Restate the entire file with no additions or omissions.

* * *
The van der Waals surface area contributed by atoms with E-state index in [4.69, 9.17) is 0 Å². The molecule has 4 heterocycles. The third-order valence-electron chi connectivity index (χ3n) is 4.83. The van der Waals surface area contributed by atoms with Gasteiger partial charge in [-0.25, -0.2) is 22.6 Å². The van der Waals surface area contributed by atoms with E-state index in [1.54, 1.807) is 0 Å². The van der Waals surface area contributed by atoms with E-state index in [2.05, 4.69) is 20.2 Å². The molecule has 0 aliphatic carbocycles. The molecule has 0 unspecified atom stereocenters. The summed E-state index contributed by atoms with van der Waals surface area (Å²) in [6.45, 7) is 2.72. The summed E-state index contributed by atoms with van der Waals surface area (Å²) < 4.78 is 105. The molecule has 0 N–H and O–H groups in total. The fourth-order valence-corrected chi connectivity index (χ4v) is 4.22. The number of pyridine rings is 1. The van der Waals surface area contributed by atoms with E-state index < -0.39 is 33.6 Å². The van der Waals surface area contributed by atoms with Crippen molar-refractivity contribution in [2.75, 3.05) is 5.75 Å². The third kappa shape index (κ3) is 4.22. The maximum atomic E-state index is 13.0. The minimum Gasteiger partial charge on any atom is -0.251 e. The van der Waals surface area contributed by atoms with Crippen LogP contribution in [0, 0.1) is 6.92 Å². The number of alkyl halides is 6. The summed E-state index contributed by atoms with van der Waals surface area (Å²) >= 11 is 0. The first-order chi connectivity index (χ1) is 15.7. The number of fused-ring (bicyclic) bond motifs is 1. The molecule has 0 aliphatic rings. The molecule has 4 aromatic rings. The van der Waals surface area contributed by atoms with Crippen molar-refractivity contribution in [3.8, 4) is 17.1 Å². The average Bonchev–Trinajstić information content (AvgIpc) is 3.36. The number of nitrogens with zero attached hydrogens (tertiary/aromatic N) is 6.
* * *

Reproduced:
The van der Waals surface area contributed by atoms with E-state index in [4.69, 9.17) is 0 Å². The molecule has 4 heterocycles. The third-order valence-electron chi connectivity index (χ3n) is 4.83. The van der Waals surface area contributed by atoms with Gasteiger partial charge in [-0.25, -0.2) is 22.6 Å². The van der Waals surface area contributed by atoms with E-state index in [1.54, 1.807) is 0 Å². The van der Waals surface area contributed by atoms with E-state index in [2.05, 4.69) is 20.2 Å². The molecule has 0 aliphatic carbocycles. The molecule has 0 unspecified atom stereocenters. The summed E-state index contributed by atoms with van der Waals surface area (Å²) in [6.45, 7) is 2.72. The summed E-state index contributed by atoms with van der Waals surface area (Å²) < 4.78 is 105. The molecule has 0 N–H and O–H groups in total. The fourth-order valence-corrected chi connectivity index (χ4v) is 4.22. The number of pyridine rings is 1. The van der Waals surface area contributed by atoms with E-state index < -0.39 is 33.6 Å². The van der Waals surface area contributed by atoms with Crippen molar-refractivity contribution in [2.75, 3.05) is 5.75 Å². The third kappa shape index (κ3) is 4.22. The maximum atomic E-state index is 13.0. The minimum Gasteiger partial charge on any atom is -0.251 e. The van der Waals surface area contributed by atoms with Crippen LogP contribution in [0, 0.1) is 6.92 Å². The number of alkyl halides is 6. The summed E-state index contributed by atoms with van der Waals surface area (Å²) >= 11 is 0. The first-order chi connectivity index (χ1) is 15.7. The number of fused-ring (bicyclic) bond motifs is 1. The molecule has 0 aliphatic rings. The molecule has 4 aromatic rings. The van der Waals surface area contributed by atoms with Crippen molar-refractivity contribution in [3.8, 4) is 17.1 Å². The average Bonchev–Trinajstić information content (AvgIpc) is 3.36. The number of nitrogens with zero attached hydrogens (tertiary/aromatic N) is 6.